Well, we were wishing for those two things. An Intensive Care Unit conjures images of glistening equipment, beeping monitors, tangles of IV lines, humming oxygen. Picture instead, a listless cold baby in shock, wrapped in a filthy cloth, unconscious and grunting, on a bare mattress with a litter of spent IV cannulas as two nurses use a razor blade to shave his scalp and a rubber band to try and pop up his empty veins, his mother and aunt seated on a low wooden bench anxiously watching. When they were unsuccessful after ten minutes, I decided to try an intra-osseous line. In a baby the tibia is not all that hard to penetrate, and inside the bones there is a spongy sinus of tissue that absorbs fluid well. The trick is to jam a needle into the bone, which takes more courage than fine motor skill. I do not have any more sturdy short needles designed for this task . . . so instead I used a lumbar puncture needle and merely held it in place in his floppy leg, trying to keep clear of the copious and odiferous diarrhea flowing out. We also don't have any syringes bigger than 10 ml, so it took 45 refill-and-push refill-and-push procedures, counting out loud, to get a half litre of fluid into his body. When we started I could not feel any pulses, by mid-way his heart was racing, and by the end he actually put out a little urine and began to move his arms, warming and looking a little more life-like. All the while I was praying him back from the edge. At first his mother claimed he had become sick only that day . . and I worried about cholera, which can rapidly kill. But towards the end he vomited a brown mixture of herbs, and I slowed down enough to look at him more closely and suspect that he had been dosed from above and below with local enemas which are part-witchcraft and part-local lore. Delick still may die, but I left him on antibiotics and anti-malarials and with a bag of blood warming for transfusion. And he was next to another baby with severe malaria (an advanced case with very high parasite counts) and another with severe anemia (from sickle cell disease), any of whom would attract a bevy of specialists and thousands of dollars of care if they walked into an ER in America, but who will hopefully limp through on a ward of 30 patients staffed by a couple of nurses and me.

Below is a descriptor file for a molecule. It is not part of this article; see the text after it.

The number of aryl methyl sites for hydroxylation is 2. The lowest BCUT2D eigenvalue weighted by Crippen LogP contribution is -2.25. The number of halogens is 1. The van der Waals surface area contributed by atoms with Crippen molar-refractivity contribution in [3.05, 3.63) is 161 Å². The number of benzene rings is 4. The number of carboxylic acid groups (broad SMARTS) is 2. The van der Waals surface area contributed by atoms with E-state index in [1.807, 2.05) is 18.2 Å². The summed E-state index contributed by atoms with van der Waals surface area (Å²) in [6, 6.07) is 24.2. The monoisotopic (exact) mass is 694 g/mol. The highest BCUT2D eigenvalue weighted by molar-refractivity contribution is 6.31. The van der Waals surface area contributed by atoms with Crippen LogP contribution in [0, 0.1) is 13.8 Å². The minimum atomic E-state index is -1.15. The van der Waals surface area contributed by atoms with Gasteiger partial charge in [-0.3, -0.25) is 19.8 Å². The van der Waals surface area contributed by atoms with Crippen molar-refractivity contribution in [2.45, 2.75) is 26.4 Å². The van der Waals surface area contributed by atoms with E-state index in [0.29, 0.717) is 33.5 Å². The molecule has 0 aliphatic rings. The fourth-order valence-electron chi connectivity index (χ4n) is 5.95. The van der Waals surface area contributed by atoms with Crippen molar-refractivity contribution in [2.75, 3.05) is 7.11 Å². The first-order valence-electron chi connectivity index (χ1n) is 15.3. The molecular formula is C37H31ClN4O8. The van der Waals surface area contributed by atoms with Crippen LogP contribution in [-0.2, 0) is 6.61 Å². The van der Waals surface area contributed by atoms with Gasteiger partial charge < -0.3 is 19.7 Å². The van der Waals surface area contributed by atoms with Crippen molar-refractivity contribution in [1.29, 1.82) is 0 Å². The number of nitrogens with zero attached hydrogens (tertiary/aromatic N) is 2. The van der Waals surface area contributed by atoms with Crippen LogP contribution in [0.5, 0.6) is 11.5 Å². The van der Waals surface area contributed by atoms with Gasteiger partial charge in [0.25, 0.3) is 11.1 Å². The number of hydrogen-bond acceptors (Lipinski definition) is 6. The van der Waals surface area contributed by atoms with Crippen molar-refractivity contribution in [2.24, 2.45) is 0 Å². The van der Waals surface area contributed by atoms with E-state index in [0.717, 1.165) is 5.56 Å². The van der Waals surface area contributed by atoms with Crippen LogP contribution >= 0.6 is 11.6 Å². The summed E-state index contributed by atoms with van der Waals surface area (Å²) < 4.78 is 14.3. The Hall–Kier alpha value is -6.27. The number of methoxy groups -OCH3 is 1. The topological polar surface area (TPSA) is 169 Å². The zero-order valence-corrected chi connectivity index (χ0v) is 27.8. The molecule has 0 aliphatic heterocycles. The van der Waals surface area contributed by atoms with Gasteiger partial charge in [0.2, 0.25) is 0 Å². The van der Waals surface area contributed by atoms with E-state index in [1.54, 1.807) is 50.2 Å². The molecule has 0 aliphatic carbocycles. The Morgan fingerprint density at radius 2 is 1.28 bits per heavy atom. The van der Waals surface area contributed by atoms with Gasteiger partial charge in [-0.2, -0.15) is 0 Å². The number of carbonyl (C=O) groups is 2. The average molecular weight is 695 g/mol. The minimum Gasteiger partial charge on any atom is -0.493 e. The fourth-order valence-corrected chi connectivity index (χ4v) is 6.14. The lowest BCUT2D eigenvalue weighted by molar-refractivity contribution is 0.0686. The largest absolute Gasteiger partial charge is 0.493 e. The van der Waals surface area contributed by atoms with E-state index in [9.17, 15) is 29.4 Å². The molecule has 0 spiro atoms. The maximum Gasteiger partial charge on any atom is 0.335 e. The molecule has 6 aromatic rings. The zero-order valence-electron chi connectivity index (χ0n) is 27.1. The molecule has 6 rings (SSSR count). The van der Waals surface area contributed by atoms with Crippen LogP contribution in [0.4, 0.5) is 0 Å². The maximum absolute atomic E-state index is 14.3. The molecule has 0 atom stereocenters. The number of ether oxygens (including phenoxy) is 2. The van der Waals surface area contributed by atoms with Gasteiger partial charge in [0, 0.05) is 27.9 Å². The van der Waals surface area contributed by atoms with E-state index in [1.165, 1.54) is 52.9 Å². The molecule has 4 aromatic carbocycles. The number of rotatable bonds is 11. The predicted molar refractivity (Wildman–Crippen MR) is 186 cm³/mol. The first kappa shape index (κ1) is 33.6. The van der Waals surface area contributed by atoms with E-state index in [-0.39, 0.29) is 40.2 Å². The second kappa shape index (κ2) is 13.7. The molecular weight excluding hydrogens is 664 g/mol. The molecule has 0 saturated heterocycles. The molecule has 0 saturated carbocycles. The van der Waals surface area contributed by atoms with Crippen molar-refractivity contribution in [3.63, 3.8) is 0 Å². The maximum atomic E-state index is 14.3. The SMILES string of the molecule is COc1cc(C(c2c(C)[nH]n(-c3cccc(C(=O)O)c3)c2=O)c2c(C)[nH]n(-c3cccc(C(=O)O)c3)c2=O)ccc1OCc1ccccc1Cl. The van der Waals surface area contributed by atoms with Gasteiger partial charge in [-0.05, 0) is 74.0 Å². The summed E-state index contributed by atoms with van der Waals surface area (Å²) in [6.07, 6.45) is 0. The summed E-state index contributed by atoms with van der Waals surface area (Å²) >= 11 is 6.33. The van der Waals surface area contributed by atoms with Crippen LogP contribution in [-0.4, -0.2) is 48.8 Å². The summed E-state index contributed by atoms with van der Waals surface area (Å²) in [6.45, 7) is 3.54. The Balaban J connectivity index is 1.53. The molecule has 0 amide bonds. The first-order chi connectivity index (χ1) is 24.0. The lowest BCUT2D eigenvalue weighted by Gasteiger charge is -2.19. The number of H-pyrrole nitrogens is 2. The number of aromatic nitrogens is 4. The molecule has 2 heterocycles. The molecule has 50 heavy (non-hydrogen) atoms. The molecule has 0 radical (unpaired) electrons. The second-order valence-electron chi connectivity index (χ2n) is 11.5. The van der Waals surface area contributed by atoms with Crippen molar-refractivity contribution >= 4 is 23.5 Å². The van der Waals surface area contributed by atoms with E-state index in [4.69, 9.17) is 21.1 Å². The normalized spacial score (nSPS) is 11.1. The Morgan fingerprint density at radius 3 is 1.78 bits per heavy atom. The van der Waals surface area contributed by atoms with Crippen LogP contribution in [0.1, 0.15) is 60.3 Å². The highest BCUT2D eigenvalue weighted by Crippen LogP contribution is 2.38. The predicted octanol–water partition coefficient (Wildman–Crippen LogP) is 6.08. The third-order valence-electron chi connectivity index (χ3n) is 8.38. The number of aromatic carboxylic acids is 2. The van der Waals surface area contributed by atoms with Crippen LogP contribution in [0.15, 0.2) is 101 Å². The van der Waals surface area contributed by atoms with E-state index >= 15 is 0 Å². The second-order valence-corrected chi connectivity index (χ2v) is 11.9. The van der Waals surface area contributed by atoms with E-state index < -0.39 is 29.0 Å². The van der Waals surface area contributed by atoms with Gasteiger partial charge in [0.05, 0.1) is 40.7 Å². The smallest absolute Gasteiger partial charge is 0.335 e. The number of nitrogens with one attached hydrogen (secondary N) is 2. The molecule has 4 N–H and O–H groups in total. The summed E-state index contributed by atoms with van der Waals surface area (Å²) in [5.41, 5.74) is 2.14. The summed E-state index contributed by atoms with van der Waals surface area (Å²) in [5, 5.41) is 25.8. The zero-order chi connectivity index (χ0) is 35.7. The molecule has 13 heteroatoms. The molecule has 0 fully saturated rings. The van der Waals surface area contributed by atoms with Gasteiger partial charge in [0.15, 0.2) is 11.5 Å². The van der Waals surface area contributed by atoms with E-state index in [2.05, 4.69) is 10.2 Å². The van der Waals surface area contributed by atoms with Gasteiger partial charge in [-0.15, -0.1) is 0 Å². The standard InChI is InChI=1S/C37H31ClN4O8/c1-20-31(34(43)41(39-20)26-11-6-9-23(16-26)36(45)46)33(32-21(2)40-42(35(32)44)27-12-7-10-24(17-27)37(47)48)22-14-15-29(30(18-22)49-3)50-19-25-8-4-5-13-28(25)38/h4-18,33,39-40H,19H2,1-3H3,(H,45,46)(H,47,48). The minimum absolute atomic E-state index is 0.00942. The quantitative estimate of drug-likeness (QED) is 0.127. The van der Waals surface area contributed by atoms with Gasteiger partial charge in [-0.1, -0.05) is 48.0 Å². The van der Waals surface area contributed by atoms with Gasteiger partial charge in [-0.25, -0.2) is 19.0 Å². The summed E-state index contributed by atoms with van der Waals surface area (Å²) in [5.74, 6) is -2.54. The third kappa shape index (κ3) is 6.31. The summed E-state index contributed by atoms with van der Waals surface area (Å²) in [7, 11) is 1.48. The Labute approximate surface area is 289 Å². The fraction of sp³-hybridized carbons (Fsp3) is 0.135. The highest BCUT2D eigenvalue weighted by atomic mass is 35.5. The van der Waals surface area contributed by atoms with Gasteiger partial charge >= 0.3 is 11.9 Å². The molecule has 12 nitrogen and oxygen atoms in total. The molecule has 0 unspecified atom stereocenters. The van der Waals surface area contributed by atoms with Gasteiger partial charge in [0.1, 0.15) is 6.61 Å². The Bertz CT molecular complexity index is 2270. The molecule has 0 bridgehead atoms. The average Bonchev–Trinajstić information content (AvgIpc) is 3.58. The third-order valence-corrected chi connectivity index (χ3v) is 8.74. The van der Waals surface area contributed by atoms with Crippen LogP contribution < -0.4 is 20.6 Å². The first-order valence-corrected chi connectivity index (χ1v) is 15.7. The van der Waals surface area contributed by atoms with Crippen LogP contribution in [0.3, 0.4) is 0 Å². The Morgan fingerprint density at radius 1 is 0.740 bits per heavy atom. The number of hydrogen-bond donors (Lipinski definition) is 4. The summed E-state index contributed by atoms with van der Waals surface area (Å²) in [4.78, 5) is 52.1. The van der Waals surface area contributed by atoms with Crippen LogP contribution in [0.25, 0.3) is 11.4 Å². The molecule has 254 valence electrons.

Scott, meanwhile, was investigating a crime scene, as if he had nothing else to do with half his day. The thievery spate continues with this time someone who KNEW THE COMBINATION opening a lock in a temporarily vacated house. Interestingly the thief "borrowed" a bicycle and pair of crocs to lug the loot, and Scott and others were able to follow the characteristic tread in the muddy road (it rained hard last night) for about a mile up the road before losing the trail. The mud-caked bike and shoes were returned, and the door closed and locked by morning. We had already initiated a night-watchman plan (which starts tonight, unfortunately too late to prevent last night's episode) and invited the local community leaders and police chief to lunch on Wednesday to express our collective team distress.
These two mornings starkly remind us what we are up against: our enemy is not the desperate parent who nearly kills her baby with herbal enemas, or the desperate person who takes sugar and a mattress and dishes from a house full of much more valuable things. Our enemy is the force of evil itself in this place, the strongholds of disease and ignorance and greed and jealousy and hatred and laziness and fear. And our enemy is not only external, but we have to deal with our own self-righteousness and self-protection and entitlement and judgmentalness. A tall order for sure, which is why the cross had to be so gruesome and bloody, so serious and painful. God's ICU for our own CSI.